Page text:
(36th in a series of posts on 2 W. Market St.)
So now let’s make the case for the other side.
Why should the Court refuse to authorize use of this residence as a business office through a text amendment?
- we recognize the high quality, quite expensive renovations to the house
- but businesses belong in zoned business spaces, such as Broad St.
- this house is incontrovertibly in a residential zone; an office is not a residence
- the renovated building is beautiful, but it is not a home
- the essence of a residential neighborhood is a sense of community
- community means people sharing life together day and night, all week, all year – a lifetime
- businesses do not add community to a residential neighborhood
- the demonstrable trend in our neighborhood is to convert buildings back to residential use
- a trend identified in and fostered by Bethlehem’s Comprehensive Plan
- we want to avoid opening a door, setting a precedent, embarking on a slippery slope that will reverse that trend
- in doing so, we are aligned with the vision for the City offered in the introduction to the Bethlehem Comprehensive Plan
- in doing so, we are aligned with the intention of section 1323 of our Zoning Code, often affirmed by the courts, to remedy incompatibilities when the opportunity arises
- on the contrary, this amendment offers no connection with the Comprehensive Plan
- on the contrary, this amendment violates the spirit of the specific “store front” Zoning Code text it amends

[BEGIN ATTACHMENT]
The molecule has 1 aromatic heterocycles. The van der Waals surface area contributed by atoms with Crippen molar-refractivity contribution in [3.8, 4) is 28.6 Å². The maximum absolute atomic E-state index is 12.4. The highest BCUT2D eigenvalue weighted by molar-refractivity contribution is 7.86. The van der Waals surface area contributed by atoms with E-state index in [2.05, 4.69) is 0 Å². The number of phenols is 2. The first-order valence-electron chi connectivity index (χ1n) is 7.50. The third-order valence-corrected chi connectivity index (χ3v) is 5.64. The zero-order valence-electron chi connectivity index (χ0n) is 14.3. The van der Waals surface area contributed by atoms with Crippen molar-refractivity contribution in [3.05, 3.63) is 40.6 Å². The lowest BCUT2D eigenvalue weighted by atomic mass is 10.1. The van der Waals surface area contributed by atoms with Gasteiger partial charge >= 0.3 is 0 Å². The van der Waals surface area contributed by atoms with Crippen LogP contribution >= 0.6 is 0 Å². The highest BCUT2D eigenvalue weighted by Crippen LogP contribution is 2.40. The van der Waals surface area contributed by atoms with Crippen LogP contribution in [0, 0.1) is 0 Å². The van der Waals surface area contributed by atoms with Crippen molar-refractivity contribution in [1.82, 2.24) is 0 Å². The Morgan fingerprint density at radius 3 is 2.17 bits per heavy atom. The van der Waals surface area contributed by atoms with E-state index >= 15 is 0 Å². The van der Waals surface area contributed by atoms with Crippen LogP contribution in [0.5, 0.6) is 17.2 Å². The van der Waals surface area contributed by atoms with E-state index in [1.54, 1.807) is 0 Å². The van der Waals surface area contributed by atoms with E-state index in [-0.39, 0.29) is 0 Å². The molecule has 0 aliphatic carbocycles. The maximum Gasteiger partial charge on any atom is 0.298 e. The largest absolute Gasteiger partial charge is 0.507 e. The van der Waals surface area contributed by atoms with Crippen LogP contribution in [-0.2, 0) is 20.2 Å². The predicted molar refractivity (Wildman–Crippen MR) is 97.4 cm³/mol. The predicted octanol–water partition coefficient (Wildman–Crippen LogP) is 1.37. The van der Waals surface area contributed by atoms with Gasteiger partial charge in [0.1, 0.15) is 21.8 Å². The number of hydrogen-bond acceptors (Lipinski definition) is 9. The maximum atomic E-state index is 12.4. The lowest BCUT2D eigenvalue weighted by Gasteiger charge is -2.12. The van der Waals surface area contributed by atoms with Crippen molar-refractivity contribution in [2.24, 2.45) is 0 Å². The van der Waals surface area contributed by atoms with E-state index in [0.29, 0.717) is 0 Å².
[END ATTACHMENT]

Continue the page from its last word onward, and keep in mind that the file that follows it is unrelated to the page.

- no reason has even been given to expect any good for anybody but the homeowner
- this amendment is illegal spot zoning
- this amendment is contrary to the aspirational direction of a zoning code
- the highest court in the state has already spoken on this issue
- Neither the city planning commission nor the administration are explicitly recommending this change
- only 2 of 13 testifying in support of the petitioner at City Council were neighbors
- those speaking in support of the petition mainly included principals, employees, clients of the petitioner, local business people, and past owners of the house
- virtually all testimony was on the character of the people and quality of the renovations not on the legal issues
- renovating houses in this area at high cost is normal, routine, not unusual
- we are people of good character too and have likewise spent thousands and thousands of high quality dollars on our houses
- renovation occurred during an appeal period and thus was done at the owner’s risk
- expert testimony, not anecdotal evidence, showed there is an unfilled demand for these Historic District houses as residences
- if the petition is approved, we will sue, causing the City to incur yet additional legal fees and wasted time
Once again Gadfly needs you to weigh in. He has already made two tweaks on the case for the Marketers as a result of comments.
Is this a fair representation of the testimony we have heard against the petition over the two long meetings? Is this a good summary of the opposition case? Are there points wrong? Are there points missing? Are there signs of bias?
Is this, for instance, a handy checklist for Council members to be considering as they prepare to make a decision?
Gadfly will again modify this list based on appropriate comments. Weigh in.
Still not time to argue. Make sure we understand both sides first.
One thought on “The Case against the 2 W. Marketers (36)”
In her memo to the city planning commission, Darlene Heller acknowledged that it is “unclear which or how many properties would be affected” and states, “This amendment is specifically written to provide relief for one individual’s property, but there is no information about the overall number of properties that will be affected.”
Neither the city planning commission nor the administration are explicitly recommending this change.